Are Diabetes and Cancer Linked?

July 28, 2010
Ann Louise Gittleman, PhD, CNS

Ann Louise Gittleman, PhD, CNS

Award-winning nutritionist and New York Times bestselling author.

93772096Balance blood sugar and foster friendly bacteria to protect your health.

Most people realize that Type 2 diabetes is an underlying factor in heart disease. But did you know that scientists are increasingly finding an association between diabetes and cancer?

New evidence presented at an American Diabetes Association/American Cancer Society conference linked diabetes with cancers of the breast, colon, liver, pancreas, bladder, and rectum. “Traditionally, there hasn’t been much overlap between research in cancer and diabetes,” says Edward Giovannuci, MD, ScD, co-chair of this consensus report group. “But recently it’s become clearer that there are fascinating links between the two.”

Blood sugar imbalances and inflammation appear to be most the direct links between diabetes and cancer. While aging, poor diet, and obesity are common risks for both diseases, other possible links include environmental pollutants like DDE (a DDT byproduct), PCBs, and heavy metals like mercury.

“No matter what science ultimately reveals,” says Alice Bender, RD, at the American Institute for Cancer Research, “we already know what we need to do to lower risk” for both diseases. “Eat a healthy, varied, predominantly plant-based diet, be physically active every day, and maintain a healthy body weight.”

Interesting new research adds one more protective factor—beneficial bacteria. A study by the Spanish National Research Council shows that gut microbiota “may regulate body weight by influencing the host’s metabolic, neuroendocrine, and immune functions.”

While an unhealthy balance of microbes in the digestive tract is inflammatory, “specific probiotics, prebiotics, and related metabolites” appear to “exert beneficial effects on lipid and glucose metabolism” as well as satiety and inflammation, these scientists conclude.

Other research at the French National Institute of Health & Medical Research indicates that probiotics not only help fight metabolic syndrome (a cluster of prediabetic risk factors—obesity, particularly around the waist, blood pressure about 120/80, high triglycerides, and insulin resistance)—but also reduce inflammation and improve insulin metabolism. And numerous studies suggest that probiotics help protect against many of the very same cancers linked to diabetes, particularly breast, colon, and bladder cancers.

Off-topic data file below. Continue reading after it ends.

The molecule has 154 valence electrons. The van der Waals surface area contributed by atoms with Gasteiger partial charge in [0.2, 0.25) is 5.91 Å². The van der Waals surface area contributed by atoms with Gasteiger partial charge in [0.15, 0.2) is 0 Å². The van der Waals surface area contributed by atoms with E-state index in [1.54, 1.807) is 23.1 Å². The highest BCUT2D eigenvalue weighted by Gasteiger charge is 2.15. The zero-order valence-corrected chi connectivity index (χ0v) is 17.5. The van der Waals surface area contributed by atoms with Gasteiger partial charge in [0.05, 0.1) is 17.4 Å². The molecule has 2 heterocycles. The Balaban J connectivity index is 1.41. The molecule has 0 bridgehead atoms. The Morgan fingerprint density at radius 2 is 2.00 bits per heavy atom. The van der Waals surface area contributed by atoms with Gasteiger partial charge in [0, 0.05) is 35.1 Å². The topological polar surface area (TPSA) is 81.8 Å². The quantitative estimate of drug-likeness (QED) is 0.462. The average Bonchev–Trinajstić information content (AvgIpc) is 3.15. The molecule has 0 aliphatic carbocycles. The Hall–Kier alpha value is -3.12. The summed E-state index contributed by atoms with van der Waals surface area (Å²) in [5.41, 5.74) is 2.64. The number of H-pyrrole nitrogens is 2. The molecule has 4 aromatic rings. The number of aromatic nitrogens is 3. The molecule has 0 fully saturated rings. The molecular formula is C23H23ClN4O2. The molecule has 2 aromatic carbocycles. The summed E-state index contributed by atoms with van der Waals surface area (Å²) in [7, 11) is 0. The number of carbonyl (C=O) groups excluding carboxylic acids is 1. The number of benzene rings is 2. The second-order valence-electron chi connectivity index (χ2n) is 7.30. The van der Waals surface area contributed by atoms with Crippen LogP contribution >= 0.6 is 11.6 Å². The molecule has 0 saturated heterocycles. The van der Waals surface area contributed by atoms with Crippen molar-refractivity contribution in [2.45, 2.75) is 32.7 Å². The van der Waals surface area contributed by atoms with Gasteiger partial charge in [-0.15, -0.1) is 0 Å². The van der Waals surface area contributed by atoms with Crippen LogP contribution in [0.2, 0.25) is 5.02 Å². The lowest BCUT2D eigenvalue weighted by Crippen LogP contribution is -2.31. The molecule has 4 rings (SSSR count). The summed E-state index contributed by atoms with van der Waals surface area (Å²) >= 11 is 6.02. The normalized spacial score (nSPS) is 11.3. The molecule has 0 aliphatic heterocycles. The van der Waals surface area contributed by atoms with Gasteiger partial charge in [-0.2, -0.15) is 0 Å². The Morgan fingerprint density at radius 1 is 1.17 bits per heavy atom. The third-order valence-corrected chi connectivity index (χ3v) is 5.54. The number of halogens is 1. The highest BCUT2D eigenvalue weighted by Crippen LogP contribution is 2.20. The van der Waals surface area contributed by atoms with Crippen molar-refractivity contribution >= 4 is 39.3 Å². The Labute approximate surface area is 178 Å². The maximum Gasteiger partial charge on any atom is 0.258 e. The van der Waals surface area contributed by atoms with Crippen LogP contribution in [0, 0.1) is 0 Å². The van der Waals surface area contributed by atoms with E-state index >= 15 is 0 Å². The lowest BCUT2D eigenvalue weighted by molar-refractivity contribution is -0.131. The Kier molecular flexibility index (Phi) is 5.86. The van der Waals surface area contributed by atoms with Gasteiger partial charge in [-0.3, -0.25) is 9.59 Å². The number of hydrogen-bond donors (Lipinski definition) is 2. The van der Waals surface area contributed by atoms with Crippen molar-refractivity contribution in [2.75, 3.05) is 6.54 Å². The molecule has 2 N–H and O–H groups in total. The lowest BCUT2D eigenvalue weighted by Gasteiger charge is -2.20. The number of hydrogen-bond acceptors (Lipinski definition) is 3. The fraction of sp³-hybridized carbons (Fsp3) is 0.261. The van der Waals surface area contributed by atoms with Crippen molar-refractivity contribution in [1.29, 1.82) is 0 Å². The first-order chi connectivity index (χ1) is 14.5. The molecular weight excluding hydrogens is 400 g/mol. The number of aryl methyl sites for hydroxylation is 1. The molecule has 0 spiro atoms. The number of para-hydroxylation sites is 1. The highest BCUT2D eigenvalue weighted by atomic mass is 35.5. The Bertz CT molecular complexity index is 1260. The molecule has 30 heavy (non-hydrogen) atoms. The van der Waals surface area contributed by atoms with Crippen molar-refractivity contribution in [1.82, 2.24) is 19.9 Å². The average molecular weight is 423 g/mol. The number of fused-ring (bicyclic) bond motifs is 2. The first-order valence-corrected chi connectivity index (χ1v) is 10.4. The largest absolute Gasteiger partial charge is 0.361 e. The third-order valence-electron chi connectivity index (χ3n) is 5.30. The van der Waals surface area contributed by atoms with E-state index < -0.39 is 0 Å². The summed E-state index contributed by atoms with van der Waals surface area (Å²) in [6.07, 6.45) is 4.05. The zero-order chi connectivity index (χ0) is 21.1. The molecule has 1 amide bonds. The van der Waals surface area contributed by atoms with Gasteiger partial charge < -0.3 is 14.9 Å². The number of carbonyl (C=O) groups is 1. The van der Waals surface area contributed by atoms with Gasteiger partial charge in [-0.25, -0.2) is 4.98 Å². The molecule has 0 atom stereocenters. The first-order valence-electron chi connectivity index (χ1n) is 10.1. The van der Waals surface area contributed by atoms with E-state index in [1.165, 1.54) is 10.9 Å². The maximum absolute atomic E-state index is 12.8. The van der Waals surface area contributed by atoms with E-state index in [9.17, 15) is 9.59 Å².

Dr. Ann Louise’s Take:

For many years, I have maintained that probiotics represent the next wave of health and healing. The protective value of probiotics in Type 2 diabetes can also be explained via the vitamin K2 connection.


For starters, friendly flora synthesize vitamin K2, which in turn reduces the risk for diabetes. More specifically, research in the journal Diabetes Care shows that every 10 microgram (mcg) increase in vitamin K2 translates into a 7% reduction in the risk for Type 2 diabetes, most likely due to its suppression of inflammation.

Most Americans don’t get enough of this crucial form of vitamin K these days. Making up 90% of vitamin K in the U. S. diet, K1 is available in leafy greens. But K2 is sorely lacking in the Western diet. And people taking anticoagulant medications (like coumadin and heparin) are often deficient in this form of vitamin K.

That’s why I recommend Flora-Key, which contains a proprietary blend of beneficial acidophilus and bifidus bacteria along with a microflora growth concentrate to foster friendly bacteria in the gut. This probiotic/prebiotic formula not only provides 6.5 billion beneficial bacteria per serving but also makes a great naturally occurring sweetener in unheated foods and drinks!

It can easily be added to smoothie, used as a sweetener of choice in frosting, or sprinkled on fruit and even cereal. While Flora-Key tastes sweet, the molecules are too big to be digested by the body as sugar. It won’t affect blood sugar or, for that matter, feed candida or other yeasts. It will, however, nourish and promote beneficial bacteria that can help promote weight loss and immune health.

For maximum therapeutic use adults can opt to take 1 teaspoon Flora-Key mixed in 6 to 8 ounces of water on an empty stomach 2 to 3 times daily. Children 12 and younger can take half the adult dosage.

For more tips on natural healing, please check out my latest iHealthTube videos at

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Ann Louise Gittleman, PhD, CNS, is an award-winning New York Times bestselling author of more than thirty books including The Fat Flush Plan series and her latest book, Radical Metabolism. She’s been rewriting the rules of nutrition for more than 40 years and is internationally recognized as a pioneer in the field of diet, detox and women’s health issues. 

For a FREE daily dose of tips and strategies for maintaining healthy weight, conquering insomnia, and much more…check out my Radical Health Tips.

I’d like to meet and greet you on my Facebook groups, so won’t you check us out at the Radical Metabolism RevolutionFat Flush Nation, or my Inner Circle!


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